As we bid another busy week adieu here at Hyperlite Mountain Gear HQ, we thought we’d pass along another absolute banger from The Provo Bros. Why, you ask? Well, aside from the fact that this particular video set off an eye-bulging, forehead-slapping, jaw-dropping jealousy chain reaction around the office (seriously, there were echoes)—sometimes it’s just really nice to watch people give the gear we make “what-for.”
See, the thing is, when a pack or shelter comes off the manufacturing line and makes its way into a box and onto the loading dock, we never really know what awaits it in the outside world. Ideally, it’s going to get good and dirty. Hopefully, it’ll be under the charge of someone who gets that it isn’t just a pack or a shelter. Instead, it’s something more like potential.
What that potential means to any given individual is—from what we’ve seen—almost limitless. Walk the entire length of a continent? Yep. Put up a previously unimaginable first ascent? Mmm-hmm. Bushwack deep into the Alaskan backcountry with packrafts and fly rods to access epic, isolated fishing? Check.
There’s a certain kind of creativity involved, and a heavy dose of the sort of sweaty-palmed imagination that we’re all too often encouraged to leave behind in childhood. Where the line between a real world adventure and a lucid dream is up for ongoing debate, and we’re just grateful to to be a part of it.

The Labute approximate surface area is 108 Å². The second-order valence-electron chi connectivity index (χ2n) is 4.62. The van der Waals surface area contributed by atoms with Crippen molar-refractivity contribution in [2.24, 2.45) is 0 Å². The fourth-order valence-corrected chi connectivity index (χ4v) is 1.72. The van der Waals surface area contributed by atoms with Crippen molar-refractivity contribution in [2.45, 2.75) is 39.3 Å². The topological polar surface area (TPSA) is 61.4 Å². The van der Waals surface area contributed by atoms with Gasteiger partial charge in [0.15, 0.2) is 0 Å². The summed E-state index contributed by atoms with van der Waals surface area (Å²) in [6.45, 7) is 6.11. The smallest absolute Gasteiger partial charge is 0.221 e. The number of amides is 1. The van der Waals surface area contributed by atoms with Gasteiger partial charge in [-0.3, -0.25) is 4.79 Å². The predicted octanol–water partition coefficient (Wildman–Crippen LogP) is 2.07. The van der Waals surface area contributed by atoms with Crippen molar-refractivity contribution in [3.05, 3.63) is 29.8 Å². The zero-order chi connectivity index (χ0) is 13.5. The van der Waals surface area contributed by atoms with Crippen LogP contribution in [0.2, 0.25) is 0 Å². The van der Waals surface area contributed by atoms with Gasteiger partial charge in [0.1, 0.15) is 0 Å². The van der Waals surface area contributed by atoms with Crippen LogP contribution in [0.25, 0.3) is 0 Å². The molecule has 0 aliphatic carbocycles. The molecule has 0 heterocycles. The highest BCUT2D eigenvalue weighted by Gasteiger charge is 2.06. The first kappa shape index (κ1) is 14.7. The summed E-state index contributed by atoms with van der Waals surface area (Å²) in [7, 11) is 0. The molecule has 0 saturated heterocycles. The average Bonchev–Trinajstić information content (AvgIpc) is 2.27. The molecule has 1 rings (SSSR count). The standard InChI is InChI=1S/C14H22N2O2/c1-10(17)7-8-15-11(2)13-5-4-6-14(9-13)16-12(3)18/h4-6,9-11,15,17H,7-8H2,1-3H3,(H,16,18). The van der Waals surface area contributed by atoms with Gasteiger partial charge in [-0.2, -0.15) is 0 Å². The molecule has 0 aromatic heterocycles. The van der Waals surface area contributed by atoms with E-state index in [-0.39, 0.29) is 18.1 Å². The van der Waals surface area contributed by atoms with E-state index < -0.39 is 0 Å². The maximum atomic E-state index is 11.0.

Hence, our collective enjoyment of Steelhead and Spines—Volume 3 from The Provo Bros. Where aren’t these guys going to take their Porter packs (4400s, if you’re interested)? That’s the better question.
From Maine to Utah, Utah to Alaska and back again. The best part is, while the video itself is like a solid four-minute highlight reel, Ian and Neil come clean when it comes to the actual reality of the scenario behind this trip.
Traveling north with big plans and expectations is not recommended. We’ve learned quite well over the years that the weather will be deciding your plans. Rain was our reality. And so it was decided that we’d go fishing and hope the rain would soon turn to snow. Hiking from tidewater into the Tongass is also not recommended, unless bushwhacking through devils club at a rate of 4 miles per day is your thing. We enjoy the harshness of this place. It was a cold and soggy week of camping and steelheading in the rainforest.
It gets better.
When they finally got within striking distance of the spines that lured them to Haines in the first place, the weather set in again. Two weeks on the glacier, two days of skiing, and the rest of the time… camped out in an UltaMid.
Not to say that we delighted in their misfortune, but it’s pretty fun to watch—especially on a Friday afternoon.
So cheers to The Provo Bros for getting out and getting after it. And to everybody else with the ambition and the imagination to really put everything we make here at Hyperlite Mountain Gear to work. You make doing our jobs easy.
Need more proof? Look no further than Utah Powder Packing with The Provo Bros.